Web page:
Photographers – 
Mind Your Manners

CatherineHall Editorial-99

My mom is a typical Southern belle from North Carolina – and she always carries herself with impeccable grace and greets everyone with genuine warmth and a smile. And like every Southern lady worth her salt, she never stands for poor manners – and my siblings and I would get a serious tongue-lashing if we ever misbehaved. Her ability to maintain grace, empathize and stay above it all has greatly influenced how I run my photography business.

I love the latest gadgets – and strive to learn more about the fast-changing photography world daily. When running my business, however, I prefer not to forget old-fashioned values. The world might have changed, but people’s desire for high quality and a trustworthy service provider remains the same. Here are a few old-school values that have helped me in my life and my business:

Build long-term relationships

When you build relationships for the long term, you build a reputable brand and the client base to support it. Too many businesses worry more about profit margins than the people they serve. If you take care of your clients, they will recommend you to friends and family and support the growth of your business. I firmly believe that the real proof of a successful business is when you consistently exceed client expectations creating outspoken “evangelists” for your company. A referral truly is the greatest compliment and strongest marketing tool.

Make something that lasts forever

My mom has an exquisite jewelry box that she’s had on her dresser for as long as I can remember. I love new things and I’m not big on nostalgia. But I do miss craftsmanship, where every item was a work of art and a result of dedication and conscientious effort. A lot of photographers are influenced by current trends of retouching, which seem really cool at the time of production, but your clients end up with images that might not stand the test of time. Be conscious of the difference between innovative advancements and passing trends to create timeless art that you can be proud of – 2, 5, 30 years on.

Listen

This seems like a no-brainer, but sometimes, we allow our ego or impatience to get the best of ourselves. You might not understand the specific needs of your client so take the time to listen. Then, reflect on what they are saying so you can understand things from their perspective. The key is communication and finding a solution that works for both your business and the client.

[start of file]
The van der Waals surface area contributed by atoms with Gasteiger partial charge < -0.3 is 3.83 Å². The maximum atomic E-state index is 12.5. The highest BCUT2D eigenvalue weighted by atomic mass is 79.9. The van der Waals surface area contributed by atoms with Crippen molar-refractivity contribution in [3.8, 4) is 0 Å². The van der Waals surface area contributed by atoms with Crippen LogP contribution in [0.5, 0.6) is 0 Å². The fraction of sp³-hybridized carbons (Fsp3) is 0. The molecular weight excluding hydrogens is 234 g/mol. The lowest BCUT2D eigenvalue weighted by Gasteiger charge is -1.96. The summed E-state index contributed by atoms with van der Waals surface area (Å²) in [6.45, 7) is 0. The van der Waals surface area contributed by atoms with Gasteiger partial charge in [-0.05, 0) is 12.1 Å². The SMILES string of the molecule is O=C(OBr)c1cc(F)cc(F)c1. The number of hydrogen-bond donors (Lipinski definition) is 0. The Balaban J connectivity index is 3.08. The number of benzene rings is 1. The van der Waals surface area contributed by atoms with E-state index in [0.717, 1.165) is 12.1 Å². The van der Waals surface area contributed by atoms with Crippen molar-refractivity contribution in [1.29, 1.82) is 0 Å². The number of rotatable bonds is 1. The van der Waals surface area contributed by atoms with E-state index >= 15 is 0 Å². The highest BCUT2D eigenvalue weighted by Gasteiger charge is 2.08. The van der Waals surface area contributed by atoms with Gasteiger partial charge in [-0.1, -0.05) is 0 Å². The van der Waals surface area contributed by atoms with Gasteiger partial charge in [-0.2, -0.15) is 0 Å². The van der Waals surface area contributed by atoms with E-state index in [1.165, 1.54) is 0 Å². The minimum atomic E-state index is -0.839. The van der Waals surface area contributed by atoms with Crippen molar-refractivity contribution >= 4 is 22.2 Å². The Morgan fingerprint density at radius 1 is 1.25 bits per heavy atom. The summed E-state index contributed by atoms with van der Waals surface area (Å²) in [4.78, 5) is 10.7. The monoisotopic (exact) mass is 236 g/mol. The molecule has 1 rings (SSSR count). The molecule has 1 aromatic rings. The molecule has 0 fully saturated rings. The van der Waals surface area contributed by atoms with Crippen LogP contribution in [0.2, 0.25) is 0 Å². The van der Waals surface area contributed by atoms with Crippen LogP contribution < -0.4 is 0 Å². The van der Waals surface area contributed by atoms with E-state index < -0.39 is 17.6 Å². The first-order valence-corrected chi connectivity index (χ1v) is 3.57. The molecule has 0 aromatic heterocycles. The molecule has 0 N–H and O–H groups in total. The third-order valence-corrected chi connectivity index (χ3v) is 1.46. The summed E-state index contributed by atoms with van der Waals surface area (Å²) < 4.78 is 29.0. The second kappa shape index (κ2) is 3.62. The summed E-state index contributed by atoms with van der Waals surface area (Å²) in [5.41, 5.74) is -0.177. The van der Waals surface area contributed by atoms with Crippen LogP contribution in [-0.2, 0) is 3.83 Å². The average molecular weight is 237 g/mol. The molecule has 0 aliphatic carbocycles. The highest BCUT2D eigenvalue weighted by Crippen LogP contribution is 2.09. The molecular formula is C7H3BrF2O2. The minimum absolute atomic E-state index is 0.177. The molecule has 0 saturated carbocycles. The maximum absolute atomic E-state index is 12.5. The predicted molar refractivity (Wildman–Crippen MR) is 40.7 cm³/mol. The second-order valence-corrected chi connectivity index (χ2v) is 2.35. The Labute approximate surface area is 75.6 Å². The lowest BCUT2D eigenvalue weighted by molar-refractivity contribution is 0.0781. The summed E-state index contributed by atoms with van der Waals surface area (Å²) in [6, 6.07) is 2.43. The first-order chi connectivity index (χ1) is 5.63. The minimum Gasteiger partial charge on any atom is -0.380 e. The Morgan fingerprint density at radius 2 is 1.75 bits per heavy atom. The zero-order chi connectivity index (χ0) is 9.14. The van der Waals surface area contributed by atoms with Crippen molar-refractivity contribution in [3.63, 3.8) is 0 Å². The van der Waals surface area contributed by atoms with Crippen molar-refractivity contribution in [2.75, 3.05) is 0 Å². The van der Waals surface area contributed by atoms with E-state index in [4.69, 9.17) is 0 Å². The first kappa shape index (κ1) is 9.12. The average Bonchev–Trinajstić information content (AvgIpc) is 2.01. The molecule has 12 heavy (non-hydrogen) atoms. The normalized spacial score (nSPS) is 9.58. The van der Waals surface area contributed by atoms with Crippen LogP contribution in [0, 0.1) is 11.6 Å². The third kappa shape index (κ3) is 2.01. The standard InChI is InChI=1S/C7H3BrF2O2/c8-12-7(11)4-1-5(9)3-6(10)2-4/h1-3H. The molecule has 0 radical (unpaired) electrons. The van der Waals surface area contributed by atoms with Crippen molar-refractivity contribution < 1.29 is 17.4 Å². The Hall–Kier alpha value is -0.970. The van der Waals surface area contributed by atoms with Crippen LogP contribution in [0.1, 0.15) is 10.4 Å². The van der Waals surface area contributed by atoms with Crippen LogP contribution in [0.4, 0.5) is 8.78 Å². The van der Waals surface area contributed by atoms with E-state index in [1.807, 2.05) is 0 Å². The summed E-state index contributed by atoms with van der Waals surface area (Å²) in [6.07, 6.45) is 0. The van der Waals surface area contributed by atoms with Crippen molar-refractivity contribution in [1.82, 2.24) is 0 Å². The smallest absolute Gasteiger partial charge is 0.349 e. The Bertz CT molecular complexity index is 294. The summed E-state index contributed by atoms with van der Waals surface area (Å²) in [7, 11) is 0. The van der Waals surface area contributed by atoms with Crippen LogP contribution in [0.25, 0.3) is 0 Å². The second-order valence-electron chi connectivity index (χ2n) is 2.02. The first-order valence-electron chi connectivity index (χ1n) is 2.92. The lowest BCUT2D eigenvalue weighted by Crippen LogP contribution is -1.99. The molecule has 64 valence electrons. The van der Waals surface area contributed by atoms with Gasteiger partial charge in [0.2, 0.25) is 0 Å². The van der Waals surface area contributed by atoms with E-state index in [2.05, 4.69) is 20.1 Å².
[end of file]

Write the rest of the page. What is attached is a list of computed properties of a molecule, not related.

Honesty – still the best policy

We live in an age where people are fed so much data and so many sales pitches that in many ways, they’ve become jaded and skeptical. Be honest and completely transparent in all client communication (or all communication for that matter). Communicate your style of photography and pricing to the client, and you will attract the right people. You should not compromise on your style of photography or the value of your work for the sake of gaining a new client.

All these old-fashioned values require you to treat people with respect and recognize that you have to take time to nurture client relationships. Treat your client the way you wish to be treated – and you will not only build better and long-lasting client relationships, you will also build a better public perception of your brand.

This article is originally published on GoingPro2010.com.

3 comments

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  1. Thank you for this timely reminder…
    Most of the photogs are concerned mostly on their equipments, lighting, techniques, post process…etc… but those things doesnt make a photographer a genuine photographer..all those things mentioned above should be accompanied by right attitude and good manners… thank you :)

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  2. Yeah, really old-fashioned, indeed :)
    And so important!
    Like don said – the internet is now full of gear- and technique-oriented sites; almost no one cares about people.
    But – I’m convinced this old-fashion attitude will bring way much better results in long-term period.

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  3. My mom is a southern gal from North Carolina, too! Needless to say (but I’ll say it anyway), your advice is right on. When it comes to getting my family’s photos done, I find that I only ever recommend someone who has followed those very guidelines because I feel good about the entire experience and trust the photog.

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